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Over the past month there’s been a lot of economic data….and a decision to hold a General Election on 8 June. So in this last economic update before the election, we focus on the latest GDP growth data for early 2017. Growth was somewhat lower than in recent quarters, with the first indications that consumers are beginning to tighten their belts.

GDP growth slowed in early 2017…

Economic growth slowed in the first three months of 2017, following healthy growth in the second half of 2016. GDP rose by 0.3% in Q1 2017 compared with the previous quarter, down from 0.7% in Q4 2016.

…as consumers reined in their spending…

The principal cause of the weaker start to 2017 was the crucial services sector – accounting for around 80% of the economy – which grew by just 0.3% in Q1 2017, its weakest quarterly increase since Q2 2013. In particular, consumer-focused services (such as the retail sector) saw their output fall in Q1 2017 for the first time in over four years, after outperforming other service sectors in recent years and driving overall GDP growth.

With overall annual inflation rates now roughly equal to average wage rises, household finances are being squeezed again following two years of real-terms earnings growth (when inflation was very low). This was anticipated given the fall in sterling since the EU referendum which has led to inflation increasing in recent months.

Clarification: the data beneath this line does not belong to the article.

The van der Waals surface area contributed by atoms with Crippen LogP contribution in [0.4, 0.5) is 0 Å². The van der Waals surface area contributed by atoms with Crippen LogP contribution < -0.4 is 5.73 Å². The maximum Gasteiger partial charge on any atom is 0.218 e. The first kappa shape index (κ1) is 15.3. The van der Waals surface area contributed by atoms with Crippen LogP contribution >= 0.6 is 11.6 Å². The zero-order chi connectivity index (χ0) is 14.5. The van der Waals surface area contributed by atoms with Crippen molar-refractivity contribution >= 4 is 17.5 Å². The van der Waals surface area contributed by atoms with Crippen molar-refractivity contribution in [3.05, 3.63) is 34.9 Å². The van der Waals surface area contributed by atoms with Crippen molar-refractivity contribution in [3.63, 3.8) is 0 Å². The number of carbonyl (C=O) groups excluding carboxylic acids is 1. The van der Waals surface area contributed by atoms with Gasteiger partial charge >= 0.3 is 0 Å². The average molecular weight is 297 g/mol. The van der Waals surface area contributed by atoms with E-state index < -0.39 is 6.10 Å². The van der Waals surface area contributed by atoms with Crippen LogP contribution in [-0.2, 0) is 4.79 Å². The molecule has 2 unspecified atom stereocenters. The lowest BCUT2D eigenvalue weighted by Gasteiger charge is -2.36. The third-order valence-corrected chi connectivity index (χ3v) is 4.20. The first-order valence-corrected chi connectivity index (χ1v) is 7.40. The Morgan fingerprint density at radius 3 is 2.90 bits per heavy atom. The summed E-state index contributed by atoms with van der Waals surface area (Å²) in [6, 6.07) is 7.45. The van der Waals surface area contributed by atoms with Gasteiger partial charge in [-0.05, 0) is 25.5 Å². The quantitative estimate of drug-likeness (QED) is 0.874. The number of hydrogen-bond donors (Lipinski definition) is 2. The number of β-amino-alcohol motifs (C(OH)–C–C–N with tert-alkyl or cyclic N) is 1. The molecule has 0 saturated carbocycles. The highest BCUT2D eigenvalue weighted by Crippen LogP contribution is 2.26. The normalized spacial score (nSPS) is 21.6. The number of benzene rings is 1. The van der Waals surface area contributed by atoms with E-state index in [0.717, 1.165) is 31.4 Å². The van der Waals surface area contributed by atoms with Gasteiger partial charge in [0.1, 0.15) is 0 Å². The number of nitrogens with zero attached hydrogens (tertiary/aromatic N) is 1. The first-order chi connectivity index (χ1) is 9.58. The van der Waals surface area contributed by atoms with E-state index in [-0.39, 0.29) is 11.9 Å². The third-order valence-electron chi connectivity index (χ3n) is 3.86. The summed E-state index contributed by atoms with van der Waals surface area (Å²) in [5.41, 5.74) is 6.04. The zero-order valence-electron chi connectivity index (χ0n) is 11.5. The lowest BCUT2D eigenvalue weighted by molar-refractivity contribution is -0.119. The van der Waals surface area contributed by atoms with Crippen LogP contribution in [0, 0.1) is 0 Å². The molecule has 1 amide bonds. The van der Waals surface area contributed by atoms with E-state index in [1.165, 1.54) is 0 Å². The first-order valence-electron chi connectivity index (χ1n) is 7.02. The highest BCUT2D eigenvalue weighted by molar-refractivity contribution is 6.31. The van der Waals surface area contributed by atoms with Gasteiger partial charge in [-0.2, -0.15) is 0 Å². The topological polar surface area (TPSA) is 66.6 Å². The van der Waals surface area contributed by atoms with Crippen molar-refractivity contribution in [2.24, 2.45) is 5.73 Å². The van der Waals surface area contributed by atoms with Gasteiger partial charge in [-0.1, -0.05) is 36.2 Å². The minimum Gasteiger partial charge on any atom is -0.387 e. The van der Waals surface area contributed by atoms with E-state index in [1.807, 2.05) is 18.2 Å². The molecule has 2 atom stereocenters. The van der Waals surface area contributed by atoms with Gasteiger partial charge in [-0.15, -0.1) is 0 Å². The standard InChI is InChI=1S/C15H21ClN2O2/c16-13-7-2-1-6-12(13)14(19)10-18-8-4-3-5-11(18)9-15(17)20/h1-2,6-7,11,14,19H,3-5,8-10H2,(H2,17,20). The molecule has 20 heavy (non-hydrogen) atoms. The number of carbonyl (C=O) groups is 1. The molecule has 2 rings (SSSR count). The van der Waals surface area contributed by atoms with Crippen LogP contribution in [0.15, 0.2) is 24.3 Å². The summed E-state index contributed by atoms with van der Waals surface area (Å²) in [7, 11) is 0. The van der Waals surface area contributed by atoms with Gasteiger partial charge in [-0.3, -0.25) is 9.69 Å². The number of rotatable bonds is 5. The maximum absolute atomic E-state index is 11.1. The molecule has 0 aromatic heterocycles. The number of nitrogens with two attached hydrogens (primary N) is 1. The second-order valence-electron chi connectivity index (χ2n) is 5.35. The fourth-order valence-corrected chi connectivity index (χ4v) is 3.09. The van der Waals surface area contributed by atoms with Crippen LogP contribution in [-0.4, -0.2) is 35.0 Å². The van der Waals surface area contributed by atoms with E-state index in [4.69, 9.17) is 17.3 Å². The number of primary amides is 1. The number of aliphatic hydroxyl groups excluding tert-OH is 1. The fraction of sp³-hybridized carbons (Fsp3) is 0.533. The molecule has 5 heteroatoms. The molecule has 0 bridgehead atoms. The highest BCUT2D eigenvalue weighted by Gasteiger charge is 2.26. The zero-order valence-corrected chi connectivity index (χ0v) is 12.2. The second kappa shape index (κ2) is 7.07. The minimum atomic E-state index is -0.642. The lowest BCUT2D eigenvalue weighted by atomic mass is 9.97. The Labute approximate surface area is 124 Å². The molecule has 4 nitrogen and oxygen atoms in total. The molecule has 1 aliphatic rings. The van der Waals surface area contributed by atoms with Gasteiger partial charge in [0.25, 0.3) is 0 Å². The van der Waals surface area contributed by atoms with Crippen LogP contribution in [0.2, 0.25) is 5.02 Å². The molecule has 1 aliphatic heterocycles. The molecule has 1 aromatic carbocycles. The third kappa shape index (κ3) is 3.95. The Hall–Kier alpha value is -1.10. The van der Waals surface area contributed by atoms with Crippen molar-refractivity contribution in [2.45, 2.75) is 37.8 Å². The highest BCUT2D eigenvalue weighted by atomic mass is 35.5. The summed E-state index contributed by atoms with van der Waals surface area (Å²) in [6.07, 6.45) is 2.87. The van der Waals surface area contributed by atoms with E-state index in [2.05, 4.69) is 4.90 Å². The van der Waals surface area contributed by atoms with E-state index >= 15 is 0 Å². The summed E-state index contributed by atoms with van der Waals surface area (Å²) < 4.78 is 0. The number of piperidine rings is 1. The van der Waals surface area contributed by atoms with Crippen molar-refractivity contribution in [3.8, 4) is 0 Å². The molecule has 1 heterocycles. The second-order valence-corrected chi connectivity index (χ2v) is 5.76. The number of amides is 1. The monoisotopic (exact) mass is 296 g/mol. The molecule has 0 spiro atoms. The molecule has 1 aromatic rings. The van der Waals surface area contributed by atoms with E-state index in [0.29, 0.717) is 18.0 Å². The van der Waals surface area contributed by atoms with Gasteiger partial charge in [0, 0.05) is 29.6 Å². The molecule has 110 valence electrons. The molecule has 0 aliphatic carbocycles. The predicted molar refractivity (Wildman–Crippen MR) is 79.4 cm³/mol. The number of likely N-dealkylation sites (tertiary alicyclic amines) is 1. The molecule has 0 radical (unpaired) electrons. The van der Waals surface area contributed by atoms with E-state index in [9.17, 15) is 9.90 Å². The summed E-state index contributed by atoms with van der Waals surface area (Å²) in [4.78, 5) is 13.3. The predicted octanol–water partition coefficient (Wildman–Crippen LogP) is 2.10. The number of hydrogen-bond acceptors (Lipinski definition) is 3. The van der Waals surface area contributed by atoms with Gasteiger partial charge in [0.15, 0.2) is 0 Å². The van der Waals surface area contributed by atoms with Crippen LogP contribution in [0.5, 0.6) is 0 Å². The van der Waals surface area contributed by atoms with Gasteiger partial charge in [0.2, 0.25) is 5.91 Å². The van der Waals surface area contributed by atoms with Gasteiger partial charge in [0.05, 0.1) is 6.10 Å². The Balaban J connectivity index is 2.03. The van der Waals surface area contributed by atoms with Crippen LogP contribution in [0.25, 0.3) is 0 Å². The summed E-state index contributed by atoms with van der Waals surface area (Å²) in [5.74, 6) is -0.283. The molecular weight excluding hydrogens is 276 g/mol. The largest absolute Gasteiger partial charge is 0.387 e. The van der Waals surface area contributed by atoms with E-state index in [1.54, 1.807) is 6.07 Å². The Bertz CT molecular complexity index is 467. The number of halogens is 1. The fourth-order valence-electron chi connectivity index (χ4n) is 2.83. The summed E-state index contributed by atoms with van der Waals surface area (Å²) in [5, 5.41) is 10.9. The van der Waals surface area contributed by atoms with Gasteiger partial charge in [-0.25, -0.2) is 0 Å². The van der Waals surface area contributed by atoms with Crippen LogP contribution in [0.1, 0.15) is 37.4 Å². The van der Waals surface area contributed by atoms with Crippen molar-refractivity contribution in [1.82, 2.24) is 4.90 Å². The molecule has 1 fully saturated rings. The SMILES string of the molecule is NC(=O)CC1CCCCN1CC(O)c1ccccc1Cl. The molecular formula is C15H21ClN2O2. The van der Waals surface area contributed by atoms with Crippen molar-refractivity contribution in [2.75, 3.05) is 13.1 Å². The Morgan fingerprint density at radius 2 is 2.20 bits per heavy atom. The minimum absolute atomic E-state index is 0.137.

…although export growth could be accelerating

If consumer spending is going to remain more restrained than in recent years, the key question for the economic outlook is whether other sectors of the economy can step in to provide the impetus to growth. Many have looked towards exporters to do this, who could well benefit from the lower pound increasing the price competitiveness of their products in international markets.

It’s too early to tell for sure, but there are signs that export growth is accelerating – exports in Q4 2016 were up strongly – although whether it will be able to make up for the expected slowdown in consumer spending remains to be seen.

Other economic developments

A quick summary of other economic news over the past month:

  • The public sector budget deficit was £52 billion in 2016/17, equivalent to 2.6% of GDP. This is a decrease of £20 billion compared with the £72 billion borrowed in 2015/16, and is the lowest level of borrowing since 2007/08.
  • Consumer price inflation remained unchanged in March 2017 at 2.3%, although economists expect it to rise in upcoming months.
  • The unemployment rate was 4.7% in the three months to February 2017, the lowest it’s been since 1975.

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